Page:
A common opinion prevails that the juice has ages ago been pressed out of the free-will controversy, and that no new champion can do more than warm up stale arguments which every one has heard. This is a radical mistake. I know of no subject less worn out, or in which inventive genius has a better chance of breaking open new ground,—not, perhaps, of forcing a conclusion or of coercing assent, but of deepening our sense of what the issue between the two parties really is, of what the ideas of fate and of free-will imply…..I thus disclaim openly on the threshold all pretension to prove to you that the freedom of the will is true. The most I hope is to induce some of you to follow my own example in assuming it true, and acting as if it were true. If it be true, it seems to me that this is involved in the strict logic of the case. Its truth ought not to be forced willy-nilly down our indifferent throats. It ought to be freely espoused by men who can equally well turn their backs upon it. In other words, our first act of freedom, if we are free, ought in all inward propriety to be to affirm that we are free.
The initial and foundational choice that one can make is to affirm that we are free! James goes on to make an impassioned argument against determinism. He points out that determinism offers only one possible future, the one determined by the past and present. Given that there are only two possibilities, that the world is determined or that the world is undetermined, we must use the information that we have to decide which to believe. Since we do not have sufficient facts either way, we must chose which theory to believe based on our lived experience. Since we live as if (and feel as if) we are free, James says that an undetermined universe is more rational.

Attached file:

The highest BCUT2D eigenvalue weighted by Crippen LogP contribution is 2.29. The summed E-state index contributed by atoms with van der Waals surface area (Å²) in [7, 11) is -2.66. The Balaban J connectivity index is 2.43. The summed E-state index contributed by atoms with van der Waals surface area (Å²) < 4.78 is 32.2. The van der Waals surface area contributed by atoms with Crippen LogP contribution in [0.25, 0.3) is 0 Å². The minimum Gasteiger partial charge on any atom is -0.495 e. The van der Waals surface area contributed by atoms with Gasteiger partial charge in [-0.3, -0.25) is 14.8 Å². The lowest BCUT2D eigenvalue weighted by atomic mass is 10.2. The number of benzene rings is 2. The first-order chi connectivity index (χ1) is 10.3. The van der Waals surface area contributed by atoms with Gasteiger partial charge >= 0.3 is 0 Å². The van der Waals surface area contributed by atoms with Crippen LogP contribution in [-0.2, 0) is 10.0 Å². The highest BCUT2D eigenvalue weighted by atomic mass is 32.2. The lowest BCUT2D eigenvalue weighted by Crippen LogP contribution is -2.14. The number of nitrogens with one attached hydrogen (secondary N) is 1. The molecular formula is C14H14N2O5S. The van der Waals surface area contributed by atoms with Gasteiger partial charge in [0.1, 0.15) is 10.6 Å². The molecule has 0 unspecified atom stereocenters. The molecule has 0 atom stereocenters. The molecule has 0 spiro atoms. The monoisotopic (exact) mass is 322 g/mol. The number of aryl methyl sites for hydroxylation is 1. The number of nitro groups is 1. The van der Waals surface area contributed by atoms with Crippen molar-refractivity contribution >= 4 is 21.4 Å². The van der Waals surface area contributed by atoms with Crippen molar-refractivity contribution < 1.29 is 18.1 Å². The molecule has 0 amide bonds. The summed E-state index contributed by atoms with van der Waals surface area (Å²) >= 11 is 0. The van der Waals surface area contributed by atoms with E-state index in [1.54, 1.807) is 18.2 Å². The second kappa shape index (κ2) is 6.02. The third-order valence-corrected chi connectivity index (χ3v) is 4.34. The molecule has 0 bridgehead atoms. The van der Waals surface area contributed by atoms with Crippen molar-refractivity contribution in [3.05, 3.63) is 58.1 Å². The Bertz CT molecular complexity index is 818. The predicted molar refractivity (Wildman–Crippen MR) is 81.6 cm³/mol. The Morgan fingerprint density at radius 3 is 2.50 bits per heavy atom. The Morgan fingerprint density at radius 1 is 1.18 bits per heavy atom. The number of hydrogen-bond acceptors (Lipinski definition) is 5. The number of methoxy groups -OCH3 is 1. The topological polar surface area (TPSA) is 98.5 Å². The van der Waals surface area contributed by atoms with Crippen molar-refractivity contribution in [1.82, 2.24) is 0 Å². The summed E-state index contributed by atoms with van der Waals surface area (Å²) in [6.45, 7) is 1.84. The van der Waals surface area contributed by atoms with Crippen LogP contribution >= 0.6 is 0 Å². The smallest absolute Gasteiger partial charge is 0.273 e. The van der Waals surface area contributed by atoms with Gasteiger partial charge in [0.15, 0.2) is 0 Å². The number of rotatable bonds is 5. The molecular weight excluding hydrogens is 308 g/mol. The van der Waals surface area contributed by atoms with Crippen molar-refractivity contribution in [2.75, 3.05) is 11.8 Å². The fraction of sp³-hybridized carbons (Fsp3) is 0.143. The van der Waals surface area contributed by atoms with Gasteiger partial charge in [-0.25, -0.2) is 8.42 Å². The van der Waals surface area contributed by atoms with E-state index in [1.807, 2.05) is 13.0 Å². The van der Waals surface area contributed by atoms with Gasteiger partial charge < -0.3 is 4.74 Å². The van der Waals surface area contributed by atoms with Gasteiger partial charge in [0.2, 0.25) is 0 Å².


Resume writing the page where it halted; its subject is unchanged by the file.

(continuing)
Given that often we do not have sufficient information to know if an action was determined or undetermined, James points out that perspective of determinism leaves unappealing and impractical options for leading a life worth living. He uses the “judgment of regret” (“Hardly an hour passes in which we do not wish that something might be otherwise”) to illustrate how a determinist viewpoint minimizes both the significance of evil and our reactions to it. In a determined world, our options are:
- pessimism, by accepting the evil as necessary,
- an irrational optimism that all is for the best, or
- that our perceptions of actions as evil are only subjective assessments.
James argues that to make life worth living, it is more practical as well as more rational to reject determinism.